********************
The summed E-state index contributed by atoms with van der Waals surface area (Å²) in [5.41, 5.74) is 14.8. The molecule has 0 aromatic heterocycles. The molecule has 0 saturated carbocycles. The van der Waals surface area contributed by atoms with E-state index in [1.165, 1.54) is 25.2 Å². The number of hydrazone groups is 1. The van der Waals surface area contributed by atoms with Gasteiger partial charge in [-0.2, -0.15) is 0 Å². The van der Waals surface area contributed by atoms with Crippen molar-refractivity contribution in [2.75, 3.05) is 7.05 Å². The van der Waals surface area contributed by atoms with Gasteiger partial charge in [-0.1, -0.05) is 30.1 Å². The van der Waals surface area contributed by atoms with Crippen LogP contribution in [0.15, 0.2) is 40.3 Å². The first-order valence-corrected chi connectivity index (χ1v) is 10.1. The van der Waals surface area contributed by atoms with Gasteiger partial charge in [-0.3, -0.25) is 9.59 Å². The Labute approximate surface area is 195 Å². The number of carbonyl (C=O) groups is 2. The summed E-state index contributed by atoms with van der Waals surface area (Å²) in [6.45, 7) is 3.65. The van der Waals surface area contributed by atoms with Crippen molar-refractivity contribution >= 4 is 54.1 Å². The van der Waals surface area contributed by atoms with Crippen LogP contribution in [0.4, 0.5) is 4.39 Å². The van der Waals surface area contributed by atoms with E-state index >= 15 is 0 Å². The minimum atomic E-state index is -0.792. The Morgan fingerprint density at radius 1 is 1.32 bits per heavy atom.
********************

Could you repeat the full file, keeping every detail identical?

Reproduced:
The summed E-state index contributed by atoms with van der Waals surface area (Å²) in [5.41, 5.74) is 14.8. The molecule has 0 aromatic heterocycles. The molecule has 0 saturated carbocycles. The van der Waals surface area contributed by atoms with E-state index in [1.165, 1.54) is 25.2 Å². The number of hydrazone groups is 1. The van der Waals surface area contributed by atoms with Gasteiger partial charge in [-0.2, -0.15) is 0 Å². The van der Waals surface area contributed by atoms with Crippen molar-refractivity contribution in [2.75, 3.05) is 7.05 Å². The van der Waals surface area contributed by atoms with Gasteiger partial charge in [-0.1, -0.05) is 30.1 Å². The van der Waals surface area contributed by atoms with Crippen LogP contribution in [0.15, 0.2) is 40.3 Å². The first-order valence-corrected chi connectivity index (χ1v) is 10.1. The van der Waals surface area contributed by atoms with Gasteiger partial charge in [-0.3, -0.25) is 9.59 Å². The Labute approximate surface area is 195 Å². The number of carbonyl (C=O) groups is 2. The summed E-state index contributed by atoms with van der Waals surface area (Å²) in [6.45, 7) is 3.65. The van der Waals surface area contributed by atoms with Crippen molar-refractivity contribution >= 4 is 54.1 Å². The van der Waals surface area contributed by atoms with Crippen LogP contribution in [0.4, 0.5) is 4.39 Å². The van der Waals surface area contributed by atoms with E-state index >= 15 is 0 Å². The minimum atomic E-state index is -0.792. The Morgan fingerprint density at radius 1 is 1.32 bits per heavy atom.